Effective spectrum pricing helps boost mobile services The GSMA’s spectrum team has along with GSMA Intelligence and NERA Economic Consulting done extensive analysis linking excessive spectrum prices with lower quality mobile services and higher prices.
A global report alongside deep dives in Latin America, Europe and developing countries all show the negative impact.
In the past, industry observers have suggested that the amount of money that operators spend on spectrum should have no impact on the development of mobile services. The GSMA’s pricing research firmly rejects this viewpoint by demonstrating that high costs negatively impact consumers. Also, efforts to maximise revenues from auctions can damage the wider economy.
The former stance has, for example, led to a 250 per cent increase in global prices from 2008 to 2016. And in developing countries spectrum prices are more than three times higher than in developed countries, when income differences are accounted for. Here high spectrum prices are a major roadblock to increasing mobile penetration. The conclusion is simple; policies that inflate prices and focus on short-term gains are incompatible with better and more affordable mobile broadband services.
Instead, to deliver affordable, high quality mobile broadband services, operators require fair access to sufficient radio spectrum. Having, for example, a spectrum roadmap in place is also important. The four reports and the associated position paper delve deeper into all these issues.
The global report links high spectrum prices to more expensive, lower quality mobile broadband services. The report also estimates that, due to the increased data prices, consumers lost out on economic benefits worth $250 billion across selected markets.
The full report on spectrum pricing in English can be downloaded here. A summary of the report is available in English, French and Spanish. The key issues are also presented in an infographic that can be downloaded here.
There is also an interview with NERA’s spectrum expert Richard Marsden. Watch the video here.
The report shows that consumers in these parts of the world are especially hard hit by high prices. It too identifies a link between high spectrum prices and poorer coverage, as well as more expensive and lower quality mobile broadband services. In the end, better spectrum pricing policies are needed in developing countries to improve the lives of the billions that remain unconnected.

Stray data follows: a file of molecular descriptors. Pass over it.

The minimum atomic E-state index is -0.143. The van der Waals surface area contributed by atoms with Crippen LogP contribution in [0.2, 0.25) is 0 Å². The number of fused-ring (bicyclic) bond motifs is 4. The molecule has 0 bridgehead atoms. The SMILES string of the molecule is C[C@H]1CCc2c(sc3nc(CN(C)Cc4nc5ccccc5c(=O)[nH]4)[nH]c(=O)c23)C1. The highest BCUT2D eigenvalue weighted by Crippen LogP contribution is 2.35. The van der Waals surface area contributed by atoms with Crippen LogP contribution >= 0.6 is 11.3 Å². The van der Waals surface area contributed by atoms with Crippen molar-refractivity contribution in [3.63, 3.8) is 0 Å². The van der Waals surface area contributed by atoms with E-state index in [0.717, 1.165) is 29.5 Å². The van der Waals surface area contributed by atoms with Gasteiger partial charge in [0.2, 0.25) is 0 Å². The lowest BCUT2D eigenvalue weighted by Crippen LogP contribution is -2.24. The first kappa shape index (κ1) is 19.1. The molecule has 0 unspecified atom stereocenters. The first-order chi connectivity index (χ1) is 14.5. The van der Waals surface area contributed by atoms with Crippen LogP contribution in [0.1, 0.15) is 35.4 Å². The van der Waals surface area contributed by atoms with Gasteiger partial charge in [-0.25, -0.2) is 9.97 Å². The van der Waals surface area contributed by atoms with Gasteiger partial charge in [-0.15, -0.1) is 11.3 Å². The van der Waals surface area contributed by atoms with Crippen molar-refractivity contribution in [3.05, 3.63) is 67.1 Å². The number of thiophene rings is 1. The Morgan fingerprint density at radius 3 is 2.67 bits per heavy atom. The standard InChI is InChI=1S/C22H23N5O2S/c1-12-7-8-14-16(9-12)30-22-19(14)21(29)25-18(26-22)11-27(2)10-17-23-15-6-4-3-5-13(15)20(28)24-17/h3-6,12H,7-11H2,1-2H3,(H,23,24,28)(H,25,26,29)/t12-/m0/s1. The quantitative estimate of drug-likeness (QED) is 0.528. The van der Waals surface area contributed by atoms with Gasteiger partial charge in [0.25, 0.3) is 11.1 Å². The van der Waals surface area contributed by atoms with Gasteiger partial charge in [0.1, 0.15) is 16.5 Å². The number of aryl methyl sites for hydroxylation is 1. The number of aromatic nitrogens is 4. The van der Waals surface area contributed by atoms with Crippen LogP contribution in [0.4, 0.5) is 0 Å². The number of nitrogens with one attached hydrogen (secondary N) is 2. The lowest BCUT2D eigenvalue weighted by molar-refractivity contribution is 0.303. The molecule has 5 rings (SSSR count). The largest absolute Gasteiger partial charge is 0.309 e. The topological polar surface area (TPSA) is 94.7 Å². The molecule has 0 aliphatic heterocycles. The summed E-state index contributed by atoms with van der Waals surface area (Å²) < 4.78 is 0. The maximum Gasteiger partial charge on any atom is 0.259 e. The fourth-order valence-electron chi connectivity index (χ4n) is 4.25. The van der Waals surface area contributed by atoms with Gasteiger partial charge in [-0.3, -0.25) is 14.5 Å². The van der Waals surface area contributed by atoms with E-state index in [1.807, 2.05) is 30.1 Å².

The report is available for download here in English and here in French, and here in Spanish. There is also an infographic that sums up the issues. It is available here in English, here in French, and here in Spanish.
This report takes a closer look at spectrum policies in Latin America. How they are impacting the delivery of mobile services to consumers and businesses in the region. Just like the others, the report underscores how decisions made by governments and regulators can have a negative impact on the quality and cost of mobile broadband services.
The European report looks at the 28 EU member states plus Switzerland and Norway in more detail. As with the global study, the observation is that average spectrum prices have trended upwards. Again, there is a link between high prices and more expensive, lower quality mobile broadband services.
Download the full report in English here
For countries that want to adopt spectrum policies that focus on setting the stage for the best possible mobile services, the first steps are to:
1. Set modest reserve prices and annual fees and rely on the market to set prices;
2. License spectrum as soon as it is needed as this helps avoid artificial spectrum scarcity;
3. Avoid measures that increase risks for operators (e.g. that put the value of their company in jeopardy); and
4. Publish long-term spectrum award plans that prioritise public welfare benefits over state revenues.
These points are further developed in the GSMA’s policy position paper on spectrum pricing. At the end of the day, the main goal of governments around the world should be to get the most out of its mobile spectrum resources. And that is not the highest possible prices.